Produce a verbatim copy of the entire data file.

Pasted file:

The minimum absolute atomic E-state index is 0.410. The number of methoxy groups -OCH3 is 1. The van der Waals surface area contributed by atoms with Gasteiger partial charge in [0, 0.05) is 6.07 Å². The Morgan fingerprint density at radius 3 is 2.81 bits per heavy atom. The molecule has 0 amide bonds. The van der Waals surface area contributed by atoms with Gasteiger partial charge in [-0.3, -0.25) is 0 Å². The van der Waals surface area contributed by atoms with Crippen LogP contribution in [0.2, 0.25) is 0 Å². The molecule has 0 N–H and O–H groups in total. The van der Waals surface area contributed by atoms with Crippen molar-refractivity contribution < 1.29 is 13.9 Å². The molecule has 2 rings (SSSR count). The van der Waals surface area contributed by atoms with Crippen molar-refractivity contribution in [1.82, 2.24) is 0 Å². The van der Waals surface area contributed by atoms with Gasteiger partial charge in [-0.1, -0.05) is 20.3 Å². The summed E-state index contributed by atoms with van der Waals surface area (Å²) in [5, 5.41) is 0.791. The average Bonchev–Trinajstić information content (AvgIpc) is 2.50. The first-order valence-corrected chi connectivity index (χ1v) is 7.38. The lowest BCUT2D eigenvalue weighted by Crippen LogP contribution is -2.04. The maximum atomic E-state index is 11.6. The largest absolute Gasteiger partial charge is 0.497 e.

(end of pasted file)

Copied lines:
The minimum absolute atomic E-state index is 0.410. The number of methoxy groups -OCH3 is 1. The van der Waals surface area contributed by atoms with Gasteiger partial charge in [0, 0.05) is 6.07 Å². The Morgan fingerprint density at radius 3 is 2.81 bits per heavy atom. The molecule has 0 amide bonds. The van der Waals surface area contributed by atoms with Gasteiger partial charge in [-0.3, -0.25) is 0 Å². The van der Waals surface area contributed by atoms with Crippen LogP contribution in [0.2, 0.25) is 0 Å². The molecule has 0 N–H and O–H groups in total. The van der Waals surface area contributed by atoms with Crippen molar-refractivity contribution < 1.29 is 13.9 Å². The molecule has 2 rings (SSSR count). The van der Waals surface area contributed by atoms with Crippen molar-refractivity contribution in [1.82, 2.24) is 0 Å². The van der Waals surface area contributed by atoms with Gasteiger partial charge in [-0.1, -0.05) is 20.3 Å². The summed E-state index contributed by atoms with van der Waals surface area (Å²) in [5, 5.41) is 0.791. The average Bonchev–Trinajstić information content (AvgIpc) is 2.50. The first-order valence-corrected chi connectivity index (χ1v) is 7.38. The lowest BCUT2D eigenvalue weighted by Crippen LogP contribution is -2.04. The maximum atomic E-state index is 11.6. The largest absolute Gasteiger partial charge is 0.497 e.